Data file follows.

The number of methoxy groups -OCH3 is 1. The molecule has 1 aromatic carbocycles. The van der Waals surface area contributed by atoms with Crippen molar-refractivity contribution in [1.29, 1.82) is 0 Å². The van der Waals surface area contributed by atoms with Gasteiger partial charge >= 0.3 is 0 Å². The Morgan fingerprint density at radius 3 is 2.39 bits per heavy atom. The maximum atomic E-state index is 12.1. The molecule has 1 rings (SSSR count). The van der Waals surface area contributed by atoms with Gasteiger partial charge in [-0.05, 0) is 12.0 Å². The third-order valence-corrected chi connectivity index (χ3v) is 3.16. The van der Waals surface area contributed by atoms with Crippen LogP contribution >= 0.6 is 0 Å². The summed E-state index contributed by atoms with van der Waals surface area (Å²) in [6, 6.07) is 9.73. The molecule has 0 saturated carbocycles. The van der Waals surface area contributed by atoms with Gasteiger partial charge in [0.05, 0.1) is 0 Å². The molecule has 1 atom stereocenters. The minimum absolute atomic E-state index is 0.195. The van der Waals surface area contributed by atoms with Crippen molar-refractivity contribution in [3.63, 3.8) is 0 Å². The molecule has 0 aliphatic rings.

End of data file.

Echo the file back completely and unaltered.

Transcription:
The number of methoxy groups -OCH3 is 1. The molecule has 1 aromatic carbocycles. The van der Waals surface area contributed by atoms with Crippen molar-refractivity contribution in [1.29, 1.82) is 0 Å². The van der Waals surface area contributed by atoms with Gasteiger partial charge >= 0.3 is 0 Å². The Morgan fingerprint density at radius 3 is 2.39 bits per heavy atom. The maximum atomic E-state index is 12.1. The molecule has 1 rings (SSSR count). The van der Waals surface area contributed by atoms with Gasteiger partial charge in [-0.05, 0) is 12.0 Å². The third-order valence-corrected chi connectivity index (χ3v) is 3.16. The van der Waals surface area contributed by atoms with Crippen LogP contribution >= 0.6 is 0 Å². The summed E-state index contributed by atoms with van der Waals surface area (Å²) in [6, 6.07) is 9.73. The molecule has 0 saturated carbocycles. The van der Waals surface area contributed by atoms with Gasteiger partial charge in [0.05, 0.1) is 0 Å². The molecule has 1 atom stereocenters. The minimum absolute atomic E-state index is 0.195. The van der Waals surface area contributed by atoms with Crippen molar-refractivity contribution in [3.63, 3.8) is 0 Å². The molecule has 0 aliphatic rings.